Cory Leonard

Founding Fathers v. the Tea Party and other Op-Eds

In politics on September 29, 2010 at 12:39 am

The biographer of Alexander Hamilton, Ron Chernow, notes that its easy to quote the Founders:

Many Tea Party candidates and activists have tried to seize the moral high ground by explicitly identifying with the founders. Sharron Angle, who is mounting a spirited run against Harry Reid for a Senate seat from Nevada with Tea Party support, bristled at Mr. Reid’s contention that she is overly conservative. “I’m sure that they probably said that about Thomas Jefferson and George Washington and Benjamin Franklin,” she protested. “And, truly, when you look at the Constitution and our founding fathers and their writings … you might draw those conclusions: That they were conservative. They were fiscally conservative and socially conservative.

…but harder to determine what they really agree on:

Of course, had it really been the case that those who wrote the charter could best fathom its true meaning, one would have expected considerable agreement about constitutional matters among those former delegates in Philadelphia who participated in the first federal government. But Hamilton and Madison, the principal co-authors of “The Federalist,” sparred savagely over the Constitution’s provisions for years. Much in the manner of Republicans and Democrats today, Jeffersonians and Hamiltonians battled over exorbitant government debt, customs duties and excise taxes, and the federal aid to business recommended by Hamilton.

No single group should ever presume to claim special ownership of the founding fathers or the Constitution they wrought with such skill and ingenuity. Those lofty figures, along with the seminal document they brought forth, form a sacred part of our common heritage as Americans. They should be used for the richness and diversity of their arguments, not tampered with for partisan purposes. The Dutch historian Pieter Geyl once famously asserted that history was an argument without an end. Our contentious founders, who could agree on little else, would certainly have agreed on that.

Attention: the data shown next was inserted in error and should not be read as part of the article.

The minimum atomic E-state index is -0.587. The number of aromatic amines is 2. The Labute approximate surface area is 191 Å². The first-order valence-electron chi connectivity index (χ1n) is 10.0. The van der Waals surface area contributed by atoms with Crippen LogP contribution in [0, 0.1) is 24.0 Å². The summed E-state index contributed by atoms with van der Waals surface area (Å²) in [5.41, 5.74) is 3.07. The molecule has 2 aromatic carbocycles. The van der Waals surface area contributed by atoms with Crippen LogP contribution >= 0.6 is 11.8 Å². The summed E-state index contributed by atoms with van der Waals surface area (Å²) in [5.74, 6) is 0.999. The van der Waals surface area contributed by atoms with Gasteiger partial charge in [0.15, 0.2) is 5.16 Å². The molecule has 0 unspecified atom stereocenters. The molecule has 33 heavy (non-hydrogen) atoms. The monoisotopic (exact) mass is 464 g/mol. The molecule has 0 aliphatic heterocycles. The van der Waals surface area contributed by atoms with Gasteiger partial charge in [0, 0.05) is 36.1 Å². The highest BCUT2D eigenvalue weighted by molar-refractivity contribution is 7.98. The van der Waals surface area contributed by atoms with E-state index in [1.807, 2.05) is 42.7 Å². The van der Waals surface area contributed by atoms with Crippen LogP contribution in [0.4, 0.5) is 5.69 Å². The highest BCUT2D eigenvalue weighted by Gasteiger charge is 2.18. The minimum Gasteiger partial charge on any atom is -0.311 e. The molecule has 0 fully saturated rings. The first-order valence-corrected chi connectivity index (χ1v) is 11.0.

via Op-Ed Contributor – The Founding Fathers Versus the Tea Party – NYTimes.com.

Another view reminds us that the insurgents are legit (in case you forgot):

The Tea Party is a grass-roots movement — wild, woolly and chaotic — which sometimes makes it hard to figure out exactly what it stands for. But to the extent that the movement boasts a single animating idea, it’s the conviction that the Republicans as much as the Democrats have been an accessory to the growth of spending and deficits, and that the Republican establishment needs to be punished for straying from fiscal rectitude.

The Tea Partiers have a point. Officially, the Republican Party stands for low taxes and limited government. But save during the gridlocked 1990s, Republican majorities and Republican presidents have tended to pass tax cuts while putting off spending cuts till a tomorrow that never comes.

via Op-Ed Columnist – The Seduction of the Tea Partiers – NYTimes.com.

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